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Old 27 February 2021, 13:34   #1
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Resistor to Mimic Incandescent Bulb

I had a discussion on here as to whether removing the kill cord should cut power to the fuel shut off solenoid or provide power to the solenoid. In the end and following forum advice I went down the latter route.

It's a Yanmar diesel inboard.

In the event of going over the side, the solenoid is energised and cuts the fuel supply. The solenoid stays energised until either the ignition is turned off or the kill cord is replaced.

To try and prevent the solenoid from burning out, I added a relay that removes power from the solenoid once the oil pressure light comes on i.e. when the engine stops.

It doesn't work and I think it is because the oil pressure light is LED and it doesn't draw enough current for the relay to recognise it is on and therefore the solenoid remains energised.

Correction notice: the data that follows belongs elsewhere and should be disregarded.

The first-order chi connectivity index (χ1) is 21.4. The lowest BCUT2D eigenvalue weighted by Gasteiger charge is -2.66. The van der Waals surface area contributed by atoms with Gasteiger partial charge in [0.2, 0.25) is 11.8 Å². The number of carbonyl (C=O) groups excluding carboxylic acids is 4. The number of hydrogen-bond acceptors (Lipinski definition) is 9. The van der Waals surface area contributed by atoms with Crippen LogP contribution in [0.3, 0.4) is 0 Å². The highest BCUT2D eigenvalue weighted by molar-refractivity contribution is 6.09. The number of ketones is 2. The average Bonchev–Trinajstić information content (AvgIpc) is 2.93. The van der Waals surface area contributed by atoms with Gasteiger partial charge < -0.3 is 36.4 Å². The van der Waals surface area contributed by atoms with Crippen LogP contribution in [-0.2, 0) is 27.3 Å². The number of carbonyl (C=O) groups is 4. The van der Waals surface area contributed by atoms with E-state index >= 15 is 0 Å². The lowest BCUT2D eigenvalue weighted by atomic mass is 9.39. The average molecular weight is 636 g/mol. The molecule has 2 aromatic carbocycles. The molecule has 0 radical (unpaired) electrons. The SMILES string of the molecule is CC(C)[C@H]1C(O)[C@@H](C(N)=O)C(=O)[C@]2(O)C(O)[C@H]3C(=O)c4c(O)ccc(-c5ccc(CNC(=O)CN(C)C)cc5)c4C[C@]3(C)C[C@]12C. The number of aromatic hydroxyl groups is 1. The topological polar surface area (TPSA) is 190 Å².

Is there a resistor that I can fit in a blade fuse holder that will draw sufficient current to mimic an incandescent bulb?
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Old 27 February 2021, 13:54   #2
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Why not use a multi function relay that has multiple timers built in. This is just an example grabbed quickly https://www.amazon.co.uk/GRT8-A1-12V.../dp/B07W4TXKP8
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Old 27 February 2021, 14:00   #3
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Quote:
Originally Posted by GuyC View Post
I had a discussion on here as to whether removing the kill cord should cut power to the fuel shut off solenoid or provide power to the solenoid. In the end and following forum advice I went down the latter route.



It's a Yanmar diesel inboard.



In the event of going over the side, the solenoid is energised and cuts the fuel supply. The solenoid stays energised until either the ignition is turned off or the kill cord is replaced.